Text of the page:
Scientists from European Universities have disclosed a vulnerability in Intel processors that could allow hackers to steal crypto keys by modifying CPU voltage. The attack dubbed Plundervolt can raid Intel’s Software Guard Extension (SGX), which is a secure CPU environment that encrypts certain parts of memory, and only specific programs are allowed to access it.
Plundervolt attack tweaks CPU voltage in the interface that is generally used by gamers for overclocking the CPU. According to scientists, they discovered the vulnerability by fluctuating the voltage and frequency received by CPUs. The fluctuation can cause errors inside SGX and inject faults to trigger memory safety errors.
Intel says that following CPUs have been affected by the Plundervolt attack:
- Intel Xeon Processor E3 v5 & v6
- Intel Xeon Processor E-2100 & E-2200 families
- Intel 6th, 7th, 8th, 9th and 10th generation CoreTM processors
The attack exploits the dynamic voltage scaling feature in Intel CPUs, which can be triggered by a specific Model Specific Register (MSR).
Scientists write in the research paper: “Using this interface to very briefly decrease the CPU voltage during a computation in a victim SGX enclave, we show that a privileged adversary is able to inject faults into protected enclave computations.”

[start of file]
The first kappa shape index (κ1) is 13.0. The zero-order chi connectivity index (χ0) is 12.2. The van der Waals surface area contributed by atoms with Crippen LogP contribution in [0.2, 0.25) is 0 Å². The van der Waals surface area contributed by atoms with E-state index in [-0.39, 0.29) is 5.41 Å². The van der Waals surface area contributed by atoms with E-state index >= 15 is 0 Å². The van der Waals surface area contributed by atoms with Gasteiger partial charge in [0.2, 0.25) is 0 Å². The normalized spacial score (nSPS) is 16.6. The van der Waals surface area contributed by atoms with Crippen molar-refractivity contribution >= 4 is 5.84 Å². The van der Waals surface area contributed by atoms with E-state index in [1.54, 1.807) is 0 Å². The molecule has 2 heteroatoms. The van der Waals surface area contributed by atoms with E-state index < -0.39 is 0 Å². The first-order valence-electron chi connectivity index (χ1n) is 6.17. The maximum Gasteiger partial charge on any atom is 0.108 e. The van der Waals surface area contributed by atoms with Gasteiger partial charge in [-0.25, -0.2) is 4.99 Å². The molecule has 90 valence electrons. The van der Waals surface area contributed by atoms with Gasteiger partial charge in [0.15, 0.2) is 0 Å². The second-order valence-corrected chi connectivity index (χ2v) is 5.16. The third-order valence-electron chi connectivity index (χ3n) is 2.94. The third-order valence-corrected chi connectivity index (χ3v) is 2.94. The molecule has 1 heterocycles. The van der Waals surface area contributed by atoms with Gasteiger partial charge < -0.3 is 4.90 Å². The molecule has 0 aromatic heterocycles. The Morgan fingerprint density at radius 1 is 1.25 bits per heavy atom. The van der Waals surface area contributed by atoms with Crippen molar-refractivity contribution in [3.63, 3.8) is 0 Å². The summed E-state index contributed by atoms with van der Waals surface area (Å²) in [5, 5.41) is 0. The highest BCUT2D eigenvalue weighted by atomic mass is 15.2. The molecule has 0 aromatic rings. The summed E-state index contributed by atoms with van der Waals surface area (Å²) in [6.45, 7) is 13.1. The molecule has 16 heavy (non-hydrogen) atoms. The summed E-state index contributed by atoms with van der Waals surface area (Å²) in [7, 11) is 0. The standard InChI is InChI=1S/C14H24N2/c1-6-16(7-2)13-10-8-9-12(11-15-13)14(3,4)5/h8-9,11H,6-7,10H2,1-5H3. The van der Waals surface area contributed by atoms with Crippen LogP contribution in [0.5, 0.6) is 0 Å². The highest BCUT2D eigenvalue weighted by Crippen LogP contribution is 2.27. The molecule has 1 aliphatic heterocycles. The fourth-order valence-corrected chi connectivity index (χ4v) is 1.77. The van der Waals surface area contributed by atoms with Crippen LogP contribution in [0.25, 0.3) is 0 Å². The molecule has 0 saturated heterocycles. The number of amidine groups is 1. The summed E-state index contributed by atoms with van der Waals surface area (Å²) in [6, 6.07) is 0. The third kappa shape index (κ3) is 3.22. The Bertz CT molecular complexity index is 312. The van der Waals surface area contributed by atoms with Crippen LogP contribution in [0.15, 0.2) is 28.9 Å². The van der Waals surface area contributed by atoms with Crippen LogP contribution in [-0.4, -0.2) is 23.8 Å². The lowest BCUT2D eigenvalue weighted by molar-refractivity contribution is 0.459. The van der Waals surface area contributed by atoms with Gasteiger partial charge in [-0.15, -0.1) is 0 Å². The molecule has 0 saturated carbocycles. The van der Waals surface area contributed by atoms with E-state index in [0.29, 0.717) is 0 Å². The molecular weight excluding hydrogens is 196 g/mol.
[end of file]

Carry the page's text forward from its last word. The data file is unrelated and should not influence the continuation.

Undervolting Intel CPUs induces bit flips in CPU instructions itself, such as multiplications or AES rounds, according to David Oswald, an academic at the University of Birmingham (via ZDNet).
Plundervolt attack not only degrades the encryption of SGX secured data but can also introduce new bugs inside secure applications. Such bugs can be exploited at a later stage by remote hackers.
On a positive note, the Plundervolt attack cannot be executed remotely as a hacker needs to have root or admin privileges of the infected host. This pre-requisite makes it fairly difficult but not impossible.
The Plundervolt attack has been tagged as CVE-2019-11157, and Intel has released patches today. After installing the patch, administrators can lock the voltage and control interface from BIOS options.
We recommend our readers to install Microcode and BIOS updates as soon as you receive.